Updated: Dec 10, 2020
When almost 4 years old, our son’s Christmas wish list included a “tree cutter” (chain saw), a “bin site” (grain storage facility), and a “wiggle tractor,” (his description of a high-horsepower tractor that articulates, or bends, in the middle).
To his delight, he received toy versions of all of them.
Life on the farm influences the gifts found under the family tree, often itself decorated with ornaments shaped as cows, pigs, barns, and corn-consuming wildlife. I remember the Christmas when the men received sets of reversible matching wrenches. They excitedly opened two same-shaped packages: one standard, one metric.
Our farm family often finds the best gifts the most useful ones. Lithium battery-powered tools, air compressors, and rubber boots. Deep-well socket sets, air tools, and a new set of pilot-point drill bits in a rugged case. In sarcastic wonder, my husband once unwrapped an extension ladder, rung by rung.
The women often appreciate practical items that make tasks easier in the garden and kitchen. The kids receive toy tractors, wooden toy barns, farm animal figures, and plastic fencing to keep those little livestock contained. A few years ago, our son unwrapped a rolling tool chest for storing Nerf darts and LEGO items in his room. For her room redesign, our daughter listed wishes for decorations with windmills, chickens, and sunflowers.
A new plat book from the county Farm Bureau office makes a great coffee table gift for every landowner in the family. Single sockets and hand-warmer packets give weight to stockings. And a set of well-fitting work gloves wrapped with a can of whole cashews provides a fail-safe gift idea for most any adult in the family.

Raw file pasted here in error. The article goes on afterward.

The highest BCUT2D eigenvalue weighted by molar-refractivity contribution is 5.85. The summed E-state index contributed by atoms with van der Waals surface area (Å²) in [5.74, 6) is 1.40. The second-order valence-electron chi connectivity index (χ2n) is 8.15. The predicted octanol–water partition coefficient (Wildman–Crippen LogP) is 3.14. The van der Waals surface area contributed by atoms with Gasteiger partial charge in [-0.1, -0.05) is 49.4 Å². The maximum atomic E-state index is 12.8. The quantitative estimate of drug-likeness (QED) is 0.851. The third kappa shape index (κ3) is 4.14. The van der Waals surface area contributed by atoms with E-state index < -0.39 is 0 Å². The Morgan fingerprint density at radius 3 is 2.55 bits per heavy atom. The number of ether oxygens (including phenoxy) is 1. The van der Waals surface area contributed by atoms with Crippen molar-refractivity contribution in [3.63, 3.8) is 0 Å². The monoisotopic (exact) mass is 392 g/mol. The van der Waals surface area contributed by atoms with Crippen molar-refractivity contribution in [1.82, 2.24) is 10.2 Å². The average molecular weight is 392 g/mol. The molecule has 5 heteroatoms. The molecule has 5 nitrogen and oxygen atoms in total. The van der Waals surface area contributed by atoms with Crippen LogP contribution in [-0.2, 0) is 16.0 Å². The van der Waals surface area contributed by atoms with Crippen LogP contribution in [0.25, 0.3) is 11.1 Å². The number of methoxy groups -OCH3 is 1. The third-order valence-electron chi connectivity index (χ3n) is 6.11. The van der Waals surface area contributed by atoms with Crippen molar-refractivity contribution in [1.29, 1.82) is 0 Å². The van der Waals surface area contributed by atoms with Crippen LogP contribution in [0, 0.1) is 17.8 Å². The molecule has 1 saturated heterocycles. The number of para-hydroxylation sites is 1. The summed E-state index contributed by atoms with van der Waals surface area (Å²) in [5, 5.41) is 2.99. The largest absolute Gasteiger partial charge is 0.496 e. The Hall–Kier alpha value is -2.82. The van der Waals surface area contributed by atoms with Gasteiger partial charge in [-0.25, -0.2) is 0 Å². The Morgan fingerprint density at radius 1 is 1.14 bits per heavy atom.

By late November every year, I pull out the kids’ Christmas picture books, an annual gift from us that they collected through middle school. Several of the books share farm influences with stories set on tree farms and in barns or stables, including the original Christmas story that pairs with the kids’ nativity set.
The holidays bring another avenue to express the joy we find in farming. I confess to streaming Christmas music in the grain cart tractor in October to prematurely mix harvest and the holidays, a couple of my favorite things. No doubt, farm life will penetrate the holiday scene again this year. Wrapping paper alone gives away my farm fetish. The patterned paper with chickens, pigs, and cows in Santa hats reveals the gift giver before the tag does.
About the author: Joanie Stiers’ family grows corn, soybeans and hay and raises beef cattle and backyard chickens in West-Central Illinois.